Court of Appeals Judge William Murphy was celebrated after his last case call



by Cynthia Price
Legal News

On November 8, Michigan Court of Appeals Judge William Murphy was the presiding judge over a set of cases in the Grand Rapids courtroom. What made this unusual in Murphy’s 30-year career of service is that it was for the last time.

By Michigan law, the former Chief Judge of the Court of Appeals (COA) cannot run for re-election when his term ends on December 31, because he is past the age of 70.

Sitting with Judge Murphy on the Nov. 7-8 panel was Judge Peter O’Connell, a Fourth District judge working out of Lansing who is in the same situation. (Judge Jane Beckering rounded out the panel.)

So after conferencing on Wednesday, Judges Murphy and O’Connell joined a courtroom full of well-wishers for a celebration of their service to the people of Michigan.

Judge Murphy’s influence has even extended beyond his home state; he was the president of the national Council of Chief Judges of the State Courts of Appeal in 2017.

That is just one of the many, many contributions Bill Murphy has made to the courts and to his community.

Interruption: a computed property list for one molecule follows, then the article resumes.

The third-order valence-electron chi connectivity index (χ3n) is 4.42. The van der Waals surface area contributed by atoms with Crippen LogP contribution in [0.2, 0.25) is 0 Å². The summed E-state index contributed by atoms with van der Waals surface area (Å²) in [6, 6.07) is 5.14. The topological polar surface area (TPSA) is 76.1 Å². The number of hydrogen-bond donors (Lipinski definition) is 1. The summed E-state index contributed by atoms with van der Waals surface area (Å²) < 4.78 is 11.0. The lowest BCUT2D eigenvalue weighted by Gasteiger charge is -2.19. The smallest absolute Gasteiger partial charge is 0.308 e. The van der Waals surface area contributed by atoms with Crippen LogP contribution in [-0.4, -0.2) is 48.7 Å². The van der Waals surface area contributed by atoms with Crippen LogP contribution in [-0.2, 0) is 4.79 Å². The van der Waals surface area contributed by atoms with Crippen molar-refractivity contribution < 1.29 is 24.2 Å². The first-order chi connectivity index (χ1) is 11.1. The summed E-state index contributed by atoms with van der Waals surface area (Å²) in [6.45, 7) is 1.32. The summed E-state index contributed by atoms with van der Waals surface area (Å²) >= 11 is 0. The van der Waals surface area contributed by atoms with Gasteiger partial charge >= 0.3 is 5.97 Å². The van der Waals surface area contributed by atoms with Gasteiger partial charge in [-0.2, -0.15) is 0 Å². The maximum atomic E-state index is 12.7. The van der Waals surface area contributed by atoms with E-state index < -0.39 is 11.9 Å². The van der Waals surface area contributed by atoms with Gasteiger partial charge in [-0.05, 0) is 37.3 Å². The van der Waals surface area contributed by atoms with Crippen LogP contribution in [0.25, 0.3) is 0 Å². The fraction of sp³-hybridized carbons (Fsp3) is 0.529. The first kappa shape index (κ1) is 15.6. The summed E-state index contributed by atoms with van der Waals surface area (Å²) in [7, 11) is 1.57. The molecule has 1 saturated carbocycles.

He attended Aquinas College in Grand Rapids, where he met his wife Paula, but then transferred to Michigan State University to get his degree. That was followed by receiving his J.D. from Wayne State University Law School and serving as a law clerk to a COA?judge in Detroit. Then, rather than returning to his native Illinois, Judge Murphy chose to settle in Grand Rapids.

He worked briefly for Rhoades McKee, then started Murphy, Burns and McInerney, also serving during that time as president of the Michigan Association for Justice.

After his appointment to the COA in 1988, Judge Murphy ran successfully five times (including having to run in 1988).

Judge O’Connell has been on the COA?since 1994, having previously served as a district court judge and a chief assistant prosecutor. He is actively opposed to the ageism inherent in Michigan law preventing him from running again, and at Wednesday’s reception vowed to keep up his fight.

Though it is clear that the experience and in-depth knowledge of both judges would make them valuable past the age of 70, Judge Murphy said that now his retirement is a reality, he is not uncomfortable with it. At the same time, he intends to continue to contribute to the world, and his wife vowed that she will make sure of that.


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